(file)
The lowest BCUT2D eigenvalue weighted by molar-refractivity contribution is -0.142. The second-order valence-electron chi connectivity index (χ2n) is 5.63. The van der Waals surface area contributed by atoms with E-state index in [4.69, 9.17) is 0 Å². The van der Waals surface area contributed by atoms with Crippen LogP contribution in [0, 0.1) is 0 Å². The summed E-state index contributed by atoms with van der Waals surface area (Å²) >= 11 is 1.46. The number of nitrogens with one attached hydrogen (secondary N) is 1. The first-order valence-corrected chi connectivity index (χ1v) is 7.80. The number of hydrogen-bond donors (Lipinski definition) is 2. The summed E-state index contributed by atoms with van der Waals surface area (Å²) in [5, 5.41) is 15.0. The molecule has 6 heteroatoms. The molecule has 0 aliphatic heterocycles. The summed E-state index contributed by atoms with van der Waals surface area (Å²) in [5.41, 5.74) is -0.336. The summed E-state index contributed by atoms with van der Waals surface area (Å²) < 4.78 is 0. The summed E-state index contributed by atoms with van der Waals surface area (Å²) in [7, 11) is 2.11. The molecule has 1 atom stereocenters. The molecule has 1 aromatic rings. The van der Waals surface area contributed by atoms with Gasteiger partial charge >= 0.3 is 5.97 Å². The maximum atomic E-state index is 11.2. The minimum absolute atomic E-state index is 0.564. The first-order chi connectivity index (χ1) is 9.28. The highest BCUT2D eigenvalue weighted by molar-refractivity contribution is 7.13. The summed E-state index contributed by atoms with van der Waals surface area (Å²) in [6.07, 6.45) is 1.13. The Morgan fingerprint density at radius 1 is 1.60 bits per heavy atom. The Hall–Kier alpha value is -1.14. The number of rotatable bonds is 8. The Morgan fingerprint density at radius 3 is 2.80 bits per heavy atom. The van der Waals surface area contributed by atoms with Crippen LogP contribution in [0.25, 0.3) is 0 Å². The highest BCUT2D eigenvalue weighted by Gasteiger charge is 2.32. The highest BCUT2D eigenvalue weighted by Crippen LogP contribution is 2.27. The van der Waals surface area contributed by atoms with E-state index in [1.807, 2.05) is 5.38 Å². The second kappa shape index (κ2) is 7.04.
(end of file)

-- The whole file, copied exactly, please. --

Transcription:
The lowest BCUT2D eigenvalue weighted by molar-refractivity contribution is -0.142. The second-order valence-electron chi connectivity index (χ2n) is 5.63. The van der Waals surface area contributed by atoms with E-state index in [4.69, 9.17) is 0 Å². The van der Waals surface area contributed by atoms with Crippen LogP contribution in [0, 0.1) is 0 Å². The summed E-state index contributed by atoms with van der Waals surface area (Å²) >= 11 is 1.46. The number of nitrogens with one attached hydrogen (secondary N) is 1. The first-order valence-corrected chi connectivity index (χ1v) is 7.80. The number of hydrogen-bond donors (Lipinski definition) is 2. The summed E-state index contributed by atoms with van der Waals surface area (Å²) in [5, 5.41) is 15.0. The molecule has 6 heteroatoms. The molecule has 0 aliphatic heterocycles. The summed E-state index contributed by atoms with van der Waals surface area (Å²) in [5.41, 5.74) is -0.336. The summed E-state index contributed by atoms with van der Waals surface area (Å²) < 4.78 is 0. The summed E-state index contributed by atoms with van der Waals surface area (Å²) in [7, 11) is 2.11. The molecule has 1 atom stereocenters. The molecule has 1 aromatic rings. The van der Waals surface area contributed by atoms with Gasteiger partial charge >= 0.3 is 5.97 Å². The maximum atomic E-state index is 11.2. The minimum absolute atomic E-state index is 0.564. The first-order chi connectivity index (χ1) is 9.28. The highest BCUT2D eigenvalue weighted by molar-refractivity contribution is 7.13. The summed E-state index contributed by atoms with van der Waals surface area (Å²) in [6.07, 6.45) is 1.13. The Morgan fingerprint density at radius 1 is 1.60 bits per heavy atom. The Hall–Kier alpha value is -1.14. The number of rotatable bonds is 8. The Morgan fingerprint density at radius 3 is 2.80 bits per heavy atom. The van der Waals surface area contributed by atoms with Crippen LogP contribution in [0.25, 0.3) is 0 Å². The highest BCUT2D eigenvalue weighted by Gasteiger charge is 2.32. The highest BCUT2D eigenvalue weighted by Crippen LogP contribution is 2.27. The van der Waals surface area contributed by atoms with E-state index in [1.807, 2.05) is 5.38 Å². The second kappa shape index (κ2) is 7.04.